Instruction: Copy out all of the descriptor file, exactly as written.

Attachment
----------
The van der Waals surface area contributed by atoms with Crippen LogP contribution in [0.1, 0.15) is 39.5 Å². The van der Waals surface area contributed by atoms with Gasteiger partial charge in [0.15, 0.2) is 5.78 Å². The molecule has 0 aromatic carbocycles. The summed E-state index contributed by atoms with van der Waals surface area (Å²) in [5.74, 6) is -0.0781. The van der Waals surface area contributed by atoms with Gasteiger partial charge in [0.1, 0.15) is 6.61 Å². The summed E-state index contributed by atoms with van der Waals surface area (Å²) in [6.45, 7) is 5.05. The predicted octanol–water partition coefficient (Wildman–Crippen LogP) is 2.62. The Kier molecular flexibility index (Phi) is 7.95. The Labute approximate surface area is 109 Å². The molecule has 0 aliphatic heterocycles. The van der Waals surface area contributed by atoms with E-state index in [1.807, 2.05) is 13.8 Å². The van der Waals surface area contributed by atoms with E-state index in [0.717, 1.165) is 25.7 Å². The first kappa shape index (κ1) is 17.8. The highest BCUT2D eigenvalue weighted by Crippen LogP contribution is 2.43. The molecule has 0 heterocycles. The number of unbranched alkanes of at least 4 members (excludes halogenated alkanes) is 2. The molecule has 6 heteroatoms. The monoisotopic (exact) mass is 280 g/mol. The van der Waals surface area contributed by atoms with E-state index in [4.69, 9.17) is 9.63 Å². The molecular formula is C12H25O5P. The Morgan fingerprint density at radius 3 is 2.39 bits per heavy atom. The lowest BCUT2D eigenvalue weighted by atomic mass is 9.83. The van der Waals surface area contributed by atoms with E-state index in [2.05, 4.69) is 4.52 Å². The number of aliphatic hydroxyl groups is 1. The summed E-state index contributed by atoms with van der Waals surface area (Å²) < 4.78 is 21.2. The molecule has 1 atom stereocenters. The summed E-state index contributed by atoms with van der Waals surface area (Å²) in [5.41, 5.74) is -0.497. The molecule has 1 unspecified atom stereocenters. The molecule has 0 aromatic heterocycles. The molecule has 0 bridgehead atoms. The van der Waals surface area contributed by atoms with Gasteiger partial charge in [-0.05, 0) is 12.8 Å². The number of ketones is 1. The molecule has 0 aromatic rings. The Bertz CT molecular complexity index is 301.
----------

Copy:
The van der Waals surface area contributed by atoms with Crippen LogP contribution in [0.1, 0.15) is 39.5 Å². The van der Waals surface area contributed by atoms with Gasteiger partial charge in [0.15, 0.2) is 5.78 Å². The molecule has 0 aromatic carbocycles. The summed E-state index contributed by atoms with van der Waals surface area (Å²) in [5.74, 6) is -0.0781. The van der Waals surface area contributed by atoms with Gasteiger partial charge in [0.1, 0.15) is 6.61 Å². The summed E-state index contributed by atoms with van der Waals surface area (Å²) in [6.45, 7) is 5.05. The predicted octanol–water partition coefficient (Wildman–Crippen LogP) is 2.62. The Kier molecular flexibility index (Phi) is 7.95. The Labute approximate surface area is 109 Å². The molecule has 0 aliphatic heterocycles. The van der Waals surface area contributed by atoms with E-state index in [1.807, 2.05) is 13.8 Å². The van der Waals surface area contributed by atoms with E-state index in [0.717, 1.165) is 25.7 Å². The first kappa shape index (κ1) is 17.8. The highest BCUT2D eigenvalue weighted by Crippen LogP contribution is 2.43. The molecule has 0 heterocycles. The number of unbranched alkanes of at least 4 members (excludes halogenated alkanes) is 2. The molecule has 6 heteroatoms. The monoisotopic (exact) mass is 280 g/mol. The van der Waals surface area contributed by atoms with E-state index in [4.69, 9.17) is 9.63 Å². The molecular formula is C12H25O5P. The Morgan fingerprint density at radius 3 is 2.39 bits per heavy atom. The lowest BCUT2D eigenvalue weighted by atomic mass is 9.83. The van der Waals surface area contributed by atoms with E-state index in [2.05, 4.69) is 4.52 Å². The number of aliphatic hydroxyl groups is 1. The summed E-state index contributed by atoms with van der Waals surface area (Å²) < 4.78 is 21.2. The molecule has 1 atom stereocenters. The summed E-state index contributed by atoms with van der Waals surface area (Å²) in [5.41, 5.74) is -0.497. The molecule has 1 unspecified atom stereocenters. The molecule has 0 aromatic heterocycles. The molecule has 0 bridgehead atoms. The van der Waals surface area contributed by atoms with Gasteiger partial charge in [-0.05, 0) is 12.8 Å². The number of ketones is 1. The molecule has 0 aromatic rings. The Bertz CT molecular complexity index is 301.